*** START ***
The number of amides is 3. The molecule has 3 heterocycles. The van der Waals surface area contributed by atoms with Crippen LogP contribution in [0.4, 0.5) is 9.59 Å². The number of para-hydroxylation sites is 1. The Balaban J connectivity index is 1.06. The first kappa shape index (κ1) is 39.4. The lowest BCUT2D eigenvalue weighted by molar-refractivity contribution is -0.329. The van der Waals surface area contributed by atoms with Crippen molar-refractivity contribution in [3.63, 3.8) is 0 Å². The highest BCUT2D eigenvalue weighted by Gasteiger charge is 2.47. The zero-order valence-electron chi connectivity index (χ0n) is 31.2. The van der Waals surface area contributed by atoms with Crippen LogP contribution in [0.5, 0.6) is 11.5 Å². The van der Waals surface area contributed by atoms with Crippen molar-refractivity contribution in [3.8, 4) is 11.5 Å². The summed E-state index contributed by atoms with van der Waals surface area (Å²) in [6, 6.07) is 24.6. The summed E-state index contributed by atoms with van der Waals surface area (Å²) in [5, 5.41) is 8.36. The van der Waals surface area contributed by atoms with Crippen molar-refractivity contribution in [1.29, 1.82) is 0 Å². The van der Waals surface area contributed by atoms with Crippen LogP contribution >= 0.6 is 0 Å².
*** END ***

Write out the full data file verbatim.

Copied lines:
The number of amides is 3. The molecule has 3 heterocycles. The van der Waals surface area contributed by atoms with Crippen LogP contribution in [0.4, 0.5) is 9.59 Å². The number of para-hydroxylation sites is 1. The Balaban J connectivity index is 1.06. The first kappa shape index (κ1) is 39.4. The lowest BCUT2D eigenvalue weighted by molar-refractivity contribution is -0.329. The van der Waals surface area contributed by atoms with Crippen molar-refractivity contribution in [3.63, 3.8) is 0 Å². The highest BCUT2D eigenvalue weighted by Gasteiger charge is 2.47. The zero-order valence-electron chi connectivity index (χ0n) is 31.2. The van der Waals surface area contributed by atoms with Crippen LogP contribution in [0.5, 0.6) is 11.5 Å². The van der Waals surface area contributed by atoms with Crippen molar-refractivity contribution in [3.8, 4) is 11.5 Å². The summed E-state index contributed by atoms with van der Waals surface area (Å²) in [6, 6.07) is 24.6. The summed E-state index contributed by atoms with van der Waals surface area (Å²) in [5, 5.41) is 8.36. The van der Waals surface area contributed by atoms with Crippen molar-refractivity contribution in [1.29, 1.82) is 0 Å². The van der Waals surface area contributed by atoms with Crippen LogP contribution >= 0.6 is 0 Å².